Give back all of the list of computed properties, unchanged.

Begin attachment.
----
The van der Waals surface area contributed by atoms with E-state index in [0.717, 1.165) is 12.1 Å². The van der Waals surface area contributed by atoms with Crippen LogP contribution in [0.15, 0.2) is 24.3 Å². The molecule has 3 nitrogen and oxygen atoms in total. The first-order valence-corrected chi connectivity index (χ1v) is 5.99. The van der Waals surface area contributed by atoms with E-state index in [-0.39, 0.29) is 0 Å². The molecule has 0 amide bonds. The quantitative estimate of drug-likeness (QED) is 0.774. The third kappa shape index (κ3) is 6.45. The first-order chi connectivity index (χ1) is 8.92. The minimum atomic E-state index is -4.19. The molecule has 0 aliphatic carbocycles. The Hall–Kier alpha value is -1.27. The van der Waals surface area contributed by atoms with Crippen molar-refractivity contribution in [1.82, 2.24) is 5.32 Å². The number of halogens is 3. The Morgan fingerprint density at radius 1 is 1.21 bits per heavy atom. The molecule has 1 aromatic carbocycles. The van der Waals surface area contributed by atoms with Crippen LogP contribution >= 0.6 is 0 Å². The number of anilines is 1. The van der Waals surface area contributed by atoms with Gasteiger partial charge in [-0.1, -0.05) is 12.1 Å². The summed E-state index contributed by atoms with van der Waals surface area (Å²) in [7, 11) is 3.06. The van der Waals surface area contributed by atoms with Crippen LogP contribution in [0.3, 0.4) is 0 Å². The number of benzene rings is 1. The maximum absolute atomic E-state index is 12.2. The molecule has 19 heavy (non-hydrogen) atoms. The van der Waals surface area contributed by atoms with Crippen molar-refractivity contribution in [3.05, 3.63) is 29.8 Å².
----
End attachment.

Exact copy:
The van der Waals surface area contributed by atoms with E-state index in [0.717, 1.165) is 12.1 Å². The van der Waals surface area contributed by atoms with Crippen LogP contribution in [0.15, 0.2) is 24.3 Å². The molecule has 3 nitrogen and oxygen atoms in total. The first-order valence-corrected chi connectivity index (χ1v) is 5.99. The van der Waals surface area contributed by atoms with E-state index in [-0.39, 0.29) is 0 Å². The molecule has 0 amide bonds. The quantitative estimate of drug-likeness (QED) is 0.774. The third kappa shape index (κ3) is 6.45. The first-order chi connectivity index (χ1) is 8.92. The minimum atomic E-state index is -4.19. The molecule has 0 aliphatic carbocycles. The Hall–Kier alpha value is -1.27. The van der Waals surface area contributed by atoms with Crippen molar-refractivity contribution in [1.82, 2.24) is 5.32 Å². The number of halogens is 3. The Morgan fingerprint density at radius 1 is 1.21 bits per heavy atom. The molecule has 1 aromatic carbocycles. The van der Waals surface area contributed by atoms with Crippen LogP contribution >= 0.6 is 0 Å². The number of anilines is 1. The van der Waals surface area contributed by atoms with Gasteiger partial charge in [-0.1, -0.05) is 12.1 Å². The summed E-state index contributed by atoms with van der Waals surface area (Å²) in [7, 11) is 3.06. The van der Waals surface area contributed by atoms with Crippen LogP contribution in [0.3, 0.4) is 0 Å². The number of benzene rings is 1. The maximum absolute atomic E-state index is 12.2. The molecule has 19 heavy (non-hydrogen) atoms. The van der Waals surface area contributed by atoms with Crippen molar-refractivity contribution in [3.05, 3.63) is 29.8 Å².